Every city has a jazz club tucked away somewhere within its borders; likely dimly lit with a small stage and a smoky feel, even in these smoke-free times.

Jazz Cat is a place for people who love music. Justin, who also composes and plays, opened his first jazz club (Carpe Diem) three years ago in Changwon, and started a small, annual jazz fest there. When the bartender asks how many instruments he plays, Justin pauses a moment before simply holding his hands wide and spreading them above his head. And he plays well. While I discuss music with the bartender, Choi and the three young men take their positions on stage, and begin warming up. Justin grabs a worn upright bass from the corner and sits in with them. As the music starts, all eyes turn toward the group of players, and, unbelievably, everyone in a Kyungsung bar falls silent.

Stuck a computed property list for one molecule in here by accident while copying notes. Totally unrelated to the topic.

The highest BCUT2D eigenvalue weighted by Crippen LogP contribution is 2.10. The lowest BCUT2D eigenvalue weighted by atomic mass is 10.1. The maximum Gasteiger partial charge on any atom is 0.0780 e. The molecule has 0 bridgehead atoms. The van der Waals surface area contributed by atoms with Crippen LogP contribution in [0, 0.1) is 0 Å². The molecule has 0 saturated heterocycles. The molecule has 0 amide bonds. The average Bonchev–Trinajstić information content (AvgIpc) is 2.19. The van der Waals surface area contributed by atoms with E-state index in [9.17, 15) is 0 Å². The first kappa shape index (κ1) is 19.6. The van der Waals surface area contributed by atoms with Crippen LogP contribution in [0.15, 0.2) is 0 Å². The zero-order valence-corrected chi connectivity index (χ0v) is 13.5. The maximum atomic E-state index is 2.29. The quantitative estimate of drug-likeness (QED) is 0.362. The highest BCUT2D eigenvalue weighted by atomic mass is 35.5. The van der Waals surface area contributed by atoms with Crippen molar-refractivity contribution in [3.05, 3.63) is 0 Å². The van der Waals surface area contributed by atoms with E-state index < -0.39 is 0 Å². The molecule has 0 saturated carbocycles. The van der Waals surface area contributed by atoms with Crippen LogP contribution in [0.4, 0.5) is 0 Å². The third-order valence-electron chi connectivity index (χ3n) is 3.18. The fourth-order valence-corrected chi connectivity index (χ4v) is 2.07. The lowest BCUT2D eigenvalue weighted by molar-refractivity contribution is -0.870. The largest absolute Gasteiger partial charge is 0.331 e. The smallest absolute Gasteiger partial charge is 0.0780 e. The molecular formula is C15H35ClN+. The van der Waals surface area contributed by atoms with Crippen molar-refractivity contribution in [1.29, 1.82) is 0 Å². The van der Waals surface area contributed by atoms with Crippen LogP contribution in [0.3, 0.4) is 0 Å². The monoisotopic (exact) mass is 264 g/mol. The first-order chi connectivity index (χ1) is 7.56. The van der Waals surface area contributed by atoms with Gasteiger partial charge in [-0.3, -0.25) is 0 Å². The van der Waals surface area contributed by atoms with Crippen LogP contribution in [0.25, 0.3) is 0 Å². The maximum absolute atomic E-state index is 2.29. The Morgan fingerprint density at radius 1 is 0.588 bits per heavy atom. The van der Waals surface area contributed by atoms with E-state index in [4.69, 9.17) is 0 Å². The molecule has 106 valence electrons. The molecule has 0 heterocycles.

The atmosphere is as laid back as any venue in Kyungsung, providing a spot to relax and unwind. Every other Monday features a jazz jam with some of Busan’s finest musicians. The bar occasionally books touring bands, but most nights are de facto open mic nights, providing a space for anyone to bring an instrument and play. Some of these novices will no doubt end up around the corner; on stage at the neighborhoods other jazz bar, Monk.